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New modelling of optoacoustic data improves oxygenation studies

09 Aug 2016

Technical University of Munich method aims to correct for propagation effects in tissue.

Accurate measurement of tissue oxygenation has become a crucial goal in the study of several medical conditions, including cardiovascular disease, diabetes, and in the diagnosis and treatment of cancer.

The central role of oxygen in the development of tumors and the exploitation of this dependency as a potential weapon against them was specifically mentioned earlier this year as part of the US national "moonshot" anti-cancer initiative, which aims to double the pace of progress against the disease.

Optoacoustic imaging is one focus of attention, thanks to way that multi-spectral optoacoustic tomography (MSOT) performed at multiple wavelengths can use the differential absorption of oxy- and deoxy-hemoglobin to assess oxygenation in tissue.

A study at the Technical University of Munich (TUM) has addressed one of the hurdles said to be inherent in the optoacoustic approach, by developing a new algorithmic technique to correct for the effects of light propagation through tissues and hence improve the accuracy of blood oxygenation data. The work was published in Nature Communications.

Stratis Tzoumas of TUM explained that the accuracy of MSOT's oxygenation measurements normally remains limited by the way in which the intensity of light changes with depth - influenced by the layers of tissue that the light passes through and the effects those tissues can have on the scatter and absorption of different wavelengths of light.

"There have been several attempts to solve this problem by calculating how the tissue will affect the propagation of light, but due to the high optical complexity of organic tissues, this approach could not be flexibly applied in optoacoustic images of living subjects," commented Tzoumas.

The TUM method, termed eigenspectra MSOT (or eMSOT), adapts an approach already known from hyperspectral imaging, and avoids the need to simulate the fluence distribution for every image from a study of the tissues involved. Instead it models a large number of variant base spectra from first principles, and then fits these to the experimental data using a new algorithm - the intention being to account for wavelength-dependent light attenuation without explicit knowledge of the tissue's optical properties.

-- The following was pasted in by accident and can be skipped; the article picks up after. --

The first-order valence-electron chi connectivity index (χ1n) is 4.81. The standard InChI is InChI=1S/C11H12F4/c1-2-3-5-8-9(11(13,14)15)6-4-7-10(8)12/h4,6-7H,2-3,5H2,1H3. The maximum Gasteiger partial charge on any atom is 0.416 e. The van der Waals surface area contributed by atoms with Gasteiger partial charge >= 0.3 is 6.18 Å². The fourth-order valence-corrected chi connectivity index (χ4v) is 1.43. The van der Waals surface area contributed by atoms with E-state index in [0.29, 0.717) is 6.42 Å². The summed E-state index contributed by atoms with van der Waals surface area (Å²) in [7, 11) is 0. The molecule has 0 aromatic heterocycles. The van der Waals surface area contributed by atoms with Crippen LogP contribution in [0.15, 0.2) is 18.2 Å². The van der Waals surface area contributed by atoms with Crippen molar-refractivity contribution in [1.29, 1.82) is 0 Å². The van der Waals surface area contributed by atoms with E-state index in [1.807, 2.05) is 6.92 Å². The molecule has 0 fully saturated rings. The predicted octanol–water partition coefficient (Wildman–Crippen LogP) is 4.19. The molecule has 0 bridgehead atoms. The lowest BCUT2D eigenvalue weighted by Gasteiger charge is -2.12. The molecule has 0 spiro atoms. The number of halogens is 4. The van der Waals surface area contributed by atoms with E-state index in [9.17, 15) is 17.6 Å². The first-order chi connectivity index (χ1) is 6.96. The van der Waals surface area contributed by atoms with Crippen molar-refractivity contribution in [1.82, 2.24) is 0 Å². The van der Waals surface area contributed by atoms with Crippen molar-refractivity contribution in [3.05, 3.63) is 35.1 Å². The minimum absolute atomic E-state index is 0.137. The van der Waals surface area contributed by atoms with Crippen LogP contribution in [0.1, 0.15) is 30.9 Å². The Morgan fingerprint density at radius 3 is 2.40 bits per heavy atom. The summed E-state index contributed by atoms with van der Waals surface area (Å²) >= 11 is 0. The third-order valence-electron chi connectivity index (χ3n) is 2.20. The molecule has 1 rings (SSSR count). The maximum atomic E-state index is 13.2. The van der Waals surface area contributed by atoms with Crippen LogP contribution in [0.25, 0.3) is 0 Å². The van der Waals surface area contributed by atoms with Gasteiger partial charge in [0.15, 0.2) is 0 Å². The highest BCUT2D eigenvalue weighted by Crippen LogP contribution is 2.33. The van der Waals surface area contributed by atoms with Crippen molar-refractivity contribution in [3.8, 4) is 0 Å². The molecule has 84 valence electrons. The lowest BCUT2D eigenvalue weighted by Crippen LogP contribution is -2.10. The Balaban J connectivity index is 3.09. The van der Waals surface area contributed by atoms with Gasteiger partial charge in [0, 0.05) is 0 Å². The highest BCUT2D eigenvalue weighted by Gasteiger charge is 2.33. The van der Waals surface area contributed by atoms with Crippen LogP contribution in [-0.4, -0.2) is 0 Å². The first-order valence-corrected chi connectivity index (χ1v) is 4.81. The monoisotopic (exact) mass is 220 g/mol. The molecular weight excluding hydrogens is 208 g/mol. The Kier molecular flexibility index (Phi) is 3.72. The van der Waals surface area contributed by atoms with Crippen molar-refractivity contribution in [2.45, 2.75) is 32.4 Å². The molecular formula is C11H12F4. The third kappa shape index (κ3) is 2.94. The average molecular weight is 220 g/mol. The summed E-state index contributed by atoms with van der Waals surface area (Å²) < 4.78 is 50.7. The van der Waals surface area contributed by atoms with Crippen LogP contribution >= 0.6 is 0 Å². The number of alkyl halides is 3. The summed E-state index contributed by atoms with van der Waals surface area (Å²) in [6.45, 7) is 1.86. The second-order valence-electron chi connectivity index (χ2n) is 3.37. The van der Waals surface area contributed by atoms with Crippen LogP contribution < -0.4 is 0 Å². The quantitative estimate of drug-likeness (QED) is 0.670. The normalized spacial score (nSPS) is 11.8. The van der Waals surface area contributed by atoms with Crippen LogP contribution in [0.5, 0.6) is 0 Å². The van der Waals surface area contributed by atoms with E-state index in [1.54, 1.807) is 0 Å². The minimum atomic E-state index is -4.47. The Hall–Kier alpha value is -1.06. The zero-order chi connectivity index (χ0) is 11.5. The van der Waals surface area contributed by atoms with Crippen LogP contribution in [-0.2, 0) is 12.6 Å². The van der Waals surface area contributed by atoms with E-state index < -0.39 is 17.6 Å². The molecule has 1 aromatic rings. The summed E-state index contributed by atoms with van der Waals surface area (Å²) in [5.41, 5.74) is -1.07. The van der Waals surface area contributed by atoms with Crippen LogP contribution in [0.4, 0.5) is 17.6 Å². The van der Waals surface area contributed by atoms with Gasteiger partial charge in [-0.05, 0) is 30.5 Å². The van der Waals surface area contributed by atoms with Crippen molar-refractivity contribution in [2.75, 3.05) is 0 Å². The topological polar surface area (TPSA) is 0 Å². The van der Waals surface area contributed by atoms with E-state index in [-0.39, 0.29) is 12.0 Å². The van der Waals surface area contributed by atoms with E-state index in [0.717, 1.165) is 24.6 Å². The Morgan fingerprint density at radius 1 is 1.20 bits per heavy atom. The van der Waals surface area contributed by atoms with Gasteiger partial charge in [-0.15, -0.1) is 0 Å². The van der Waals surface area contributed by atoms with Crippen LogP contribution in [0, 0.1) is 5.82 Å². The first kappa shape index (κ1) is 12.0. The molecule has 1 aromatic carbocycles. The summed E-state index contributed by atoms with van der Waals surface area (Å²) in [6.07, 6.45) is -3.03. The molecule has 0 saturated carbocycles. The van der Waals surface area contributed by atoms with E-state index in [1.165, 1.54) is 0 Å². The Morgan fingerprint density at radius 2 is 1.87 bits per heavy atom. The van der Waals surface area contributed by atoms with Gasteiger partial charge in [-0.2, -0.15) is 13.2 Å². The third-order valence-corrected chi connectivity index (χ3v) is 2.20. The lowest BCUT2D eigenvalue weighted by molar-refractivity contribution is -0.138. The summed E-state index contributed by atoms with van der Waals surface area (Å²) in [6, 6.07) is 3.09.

More accurate performance
Tests carried out on mouse tissues in vivo showed that the eMSOT approach could deliver more accurate data about blood oxygen saturation compared to a conventional linear unmixing analysis of non-fluence corrected images. According to the team, the existing approach overestimated oxygenation as a function of image depth when checked against reference data recovered surgically from the test subjects, while the eMSOT method performed better.

"Effectively, eMSOT converts imaging of oxygenation from a problem that is spatially dependent on light propagation and optical properties, to a problem solved in the spectral domain," noted the team in their published paper. "In all cases tested, eMSOT offered from comparable to significantly more accurate performance over conventional spectral optoacoustic methods."

Next steps for the project include validating eMSOT with a larger pool of tissue physiology interrogations, and possibly addressing the substantial computation time that tends to be required for analyses of this kind.

Sarah Bohndiek of the University of Cambridge, whose group is using MSOT and other bioimaging techniques to better understand the role of oxygen in tumor growth, commented that the approach developed by TUM held promise as a possible way to deal with the challenges of quantifying oxygenation, although further study of its use in practice was needed.

"Approaches to simulating or measuring the fluence distribution within an object are computationally or hardware intensive, and this approach based on the derivation of a few reference base spectra appears to provide a more robust estimate of oxygen saturation than traditional methods," she commented. "Broader application in a range of model systems and further in vivo validation will be needed to determine whether it can replace the current methodology for oxygenation assessment."

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